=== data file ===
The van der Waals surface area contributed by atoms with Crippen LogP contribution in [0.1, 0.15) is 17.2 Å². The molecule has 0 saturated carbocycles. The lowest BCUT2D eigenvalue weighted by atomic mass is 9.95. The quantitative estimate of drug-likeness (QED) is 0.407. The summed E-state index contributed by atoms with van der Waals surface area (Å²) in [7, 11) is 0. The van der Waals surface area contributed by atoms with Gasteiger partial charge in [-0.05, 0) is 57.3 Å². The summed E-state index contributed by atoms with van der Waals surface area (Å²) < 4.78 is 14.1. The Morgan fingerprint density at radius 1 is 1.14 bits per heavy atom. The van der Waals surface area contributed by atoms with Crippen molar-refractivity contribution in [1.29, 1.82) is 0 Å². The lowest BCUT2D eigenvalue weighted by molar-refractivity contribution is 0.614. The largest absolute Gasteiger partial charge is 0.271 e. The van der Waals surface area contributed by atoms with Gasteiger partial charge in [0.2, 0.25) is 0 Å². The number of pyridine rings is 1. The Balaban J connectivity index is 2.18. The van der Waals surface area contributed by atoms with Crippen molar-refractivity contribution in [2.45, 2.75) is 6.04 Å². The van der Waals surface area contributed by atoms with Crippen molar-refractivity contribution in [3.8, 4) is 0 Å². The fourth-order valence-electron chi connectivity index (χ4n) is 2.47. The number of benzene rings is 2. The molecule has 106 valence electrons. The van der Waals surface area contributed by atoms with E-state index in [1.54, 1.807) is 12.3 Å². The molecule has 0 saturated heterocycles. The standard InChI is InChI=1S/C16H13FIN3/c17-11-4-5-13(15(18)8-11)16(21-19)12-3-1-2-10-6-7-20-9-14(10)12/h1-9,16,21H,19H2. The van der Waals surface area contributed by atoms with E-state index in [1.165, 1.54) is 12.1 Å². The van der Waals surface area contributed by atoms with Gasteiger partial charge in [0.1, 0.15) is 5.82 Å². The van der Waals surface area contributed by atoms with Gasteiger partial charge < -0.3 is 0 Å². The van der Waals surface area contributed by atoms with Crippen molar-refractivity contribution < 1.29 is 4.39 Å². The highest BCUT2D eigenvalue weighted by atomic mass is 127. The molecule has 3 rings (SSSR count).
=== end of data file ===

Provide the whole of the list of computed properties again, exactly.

The van der Waals surface area contributed by atoms with Crippen LogP contribution in [0.1, 0.15) is 17.2 Å². The molecule has 0 saturated carbocycles. The lowest BCUT2D eigenvalue weighted by atomic mass is 9.95. The quantitative estimate of drug-likeness (QED) is 0.407. The summed E-state index contributed by atoms with van der Waals surface area (Å²) in [7, 11) is 0. The van der Waals surface area contributed by atoms with Gasteiger partial charge in [-0.05, 0) is 57.3 Å². The summed E-state index contributed by atoms with van der Waals surface area (Å²) < 4.78 is 14.1. The Morgan fingerprint density at radius 1 is 1.14 bits per heavy atom. The van der Waals surface area contributed by atoms with Crippen molar-refractivity contribution in [1.29, 1.82) is 0 Å². The lowest BCUT2D eigenvalue weighted by molar-refractivity contribution is 0.614. The largest absolute Gasteiger partial charge is 0.271 e. The van der Waals surface area contributed by atoms with Gasteiger partial charge in [0.2, 0.25) is 0 Å². The number of pyridine rings is 1. The Balaban J connectivity index is 2.18. The van der Waals surface area contributed by atoms with Crippen molar-refractivity contribution in [2.45, 2.75) is 6.04 Å². The van der Waals surface area contributed by atoms with Crippen molar-refractivity contribution in [3.8, 4) is 0 Å². The fourth-order valence-electron chi connectivity index (χ4n) is 2.47. The number of benzene rings is 2. The molecule has 106 valence electrons. The van der Waals surface area contributed by atoms with E-state index in [1.54, 1.807) is 12.3 Å². The molecule has 0 saturated heterocycles. The standard InChI is InChI=1S/C16H13FIN3/c17-11-4-5-13(15(18)8-11)16(21-19)12-3-1-2-10-6-7-20-9-14(10)12/h1-9,16,21H,19H2. The van der Waals surface area contributed by atoms with E-state index in [1.165, 1.54) is 12.1 Å². The van der Waals surface area contributed by atoms with Gasteiger partial charge in [0.1, 0.15) is 5.82 Å². The van der Waals surface area contributed by atoms with Gasteiger partial charge < -0.3 is 0 Å². The van der Waals surface area contributed by atoms with Crippen molar-refractivity contribution < 1.29 is 4.39 Å². The highest BCUT2D eigenvalue weighted by atomic mass is 127. The molecule has 3 rings (SSSR count).